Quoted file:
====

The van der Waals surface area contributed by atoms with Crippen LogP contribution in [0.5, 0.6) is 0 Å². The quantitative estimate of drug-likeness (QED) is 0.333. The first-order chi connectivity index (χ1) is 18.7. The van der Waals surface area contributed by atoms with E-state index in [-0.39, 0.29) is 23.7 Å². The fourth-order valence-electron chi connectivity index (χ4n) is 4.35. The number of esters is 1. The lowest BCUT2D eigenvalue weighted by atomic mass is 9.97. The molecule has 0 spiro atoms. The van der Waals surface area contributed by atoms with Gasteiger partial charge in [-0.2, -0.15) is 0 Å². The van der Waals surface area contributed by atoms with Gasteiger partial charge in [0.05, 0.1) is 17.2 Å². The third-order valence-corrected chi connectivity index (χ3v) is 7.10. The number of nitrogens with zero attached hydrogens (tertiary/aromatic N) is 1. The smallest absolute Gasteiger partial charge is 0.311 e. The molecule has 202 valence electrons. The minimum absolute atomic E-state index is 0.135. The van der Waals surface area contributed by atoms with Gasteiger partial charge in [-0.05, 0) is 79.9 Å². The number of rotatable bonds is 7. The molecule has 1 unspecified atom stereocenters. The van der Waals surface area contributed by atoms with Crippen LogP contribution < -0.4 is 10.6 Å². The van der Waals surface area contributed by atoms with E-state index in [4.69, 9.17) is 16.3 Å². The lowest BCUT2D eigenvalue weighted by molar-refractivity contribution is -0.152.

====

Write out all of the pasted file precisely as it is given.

The van der Waals surface area contributed by atoms with Crippen LogP contribution in [0.5, 0.6) is 0 Å². The quantitative estimate of drug-likeness (QED) is 0.333. The first-order chi connectivity index (χ1) is 18.7. The van der Waals surface area contributed by atoms with E-state index in [-0.39, 0.29) is 23.7 Å². The fourth-order valence-electron chi connectivity index (χ4n) is 4.35. The number of esters is 1. The lowest BCUT2D eigenvalue weighted by atomic mass is 9.97. The molecule has 0 spiro atoms. The van der Waals surface area contributed by atoms with Gasteiger partial charge in [-0.2, -0.15) is 0 Å². The van der Waals surface area contributed by atoms with Gasteiger partial charge in [0.05, 0.1) is 17.2 Å². The third-order valence-corrected chi connectivity index (χ3v) is 7.10. The number of nitrogens with zero attached hydrogens (tertiary/aromatic N) is 1. The smallest absolute Gasteiger partial charge is 0.311 e. The molecule has 202 valence electrons. The minimum absolute atomic E-state index is 0.135. The van der Waals surface area contributed by atoms with Gasteiger partial charge in [-0.05, 0) is 79.9 Å². The number of rotatable bonds is 7. The molecule has 1 unspecified atom stereocenters. The van der Waals surface area contributed by atoms with Crippen LogP contribution < -0.4 is 10.6 Å². The van der Waals surface area contributed by atoms with E-state index in [4.69, 9.17) is 16.3 Å². The lowest BCUT2D eigenvalue weighted by molar-refractivity contribution is -0.152.